Local authorities are tired of their hands being tied when it comes to intervening in child sexual exploitation (CSE) cases. The LGA is putting pressure on the new government to bring “disruption orders” into place that will assist them in stopping perpetrators from sexual grooming of young children. This is a very real problem and one that social workers and police alike have no means of persecuting the offenders. The problem lies in the fact that according to the current Sexual Risk Orders authorities can only take action once a crime has been committed, which is a problem when it comes to sexual grooming cases where no evidence of a crime is evident.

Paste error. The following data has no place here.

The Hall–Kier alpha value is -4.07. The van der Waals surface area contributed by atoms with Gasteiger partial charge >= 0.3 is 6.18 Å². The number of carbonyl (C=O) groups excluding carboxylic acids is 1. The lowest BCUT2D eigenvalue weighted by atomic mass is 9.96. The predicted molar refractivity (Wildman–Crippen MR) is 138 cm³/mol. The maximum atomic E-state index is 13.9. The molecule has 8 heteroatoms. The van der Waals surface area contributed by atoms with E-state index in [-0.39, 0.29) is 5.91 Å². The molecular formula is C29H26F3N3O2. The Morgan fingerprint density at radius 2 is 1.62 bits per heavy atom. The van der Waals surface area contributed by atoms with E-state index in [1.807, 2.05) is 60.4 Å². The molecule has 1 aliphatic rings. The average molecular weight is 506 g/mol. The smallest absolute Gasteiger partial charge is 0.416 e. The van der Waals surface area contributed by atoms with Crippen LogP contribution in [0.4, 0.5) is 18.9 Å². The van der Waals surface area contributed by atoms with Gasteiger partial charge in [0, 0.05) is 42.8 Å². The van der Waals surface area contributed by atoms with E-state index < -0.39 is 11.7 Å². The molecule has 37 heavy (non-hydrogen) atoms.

The Chairman of the LGA’s Children and Young People Board, Cllr David Simmonds, explained that these new orders would work in that they would prevent people suspected of grooming children for sexual exploitation banned from taking part in certain activities, specifically one such as hanging around schools for certain periods of time. It would in no way allow them to persecute anyone without evidence but will assist in “putting a safe distance” between the child and the person who is trying to exploit them. Breaching a CSE disruption order would be considered a criminal offence and will certainly work as a good deterrent to stop sexual exploitation in its tracks.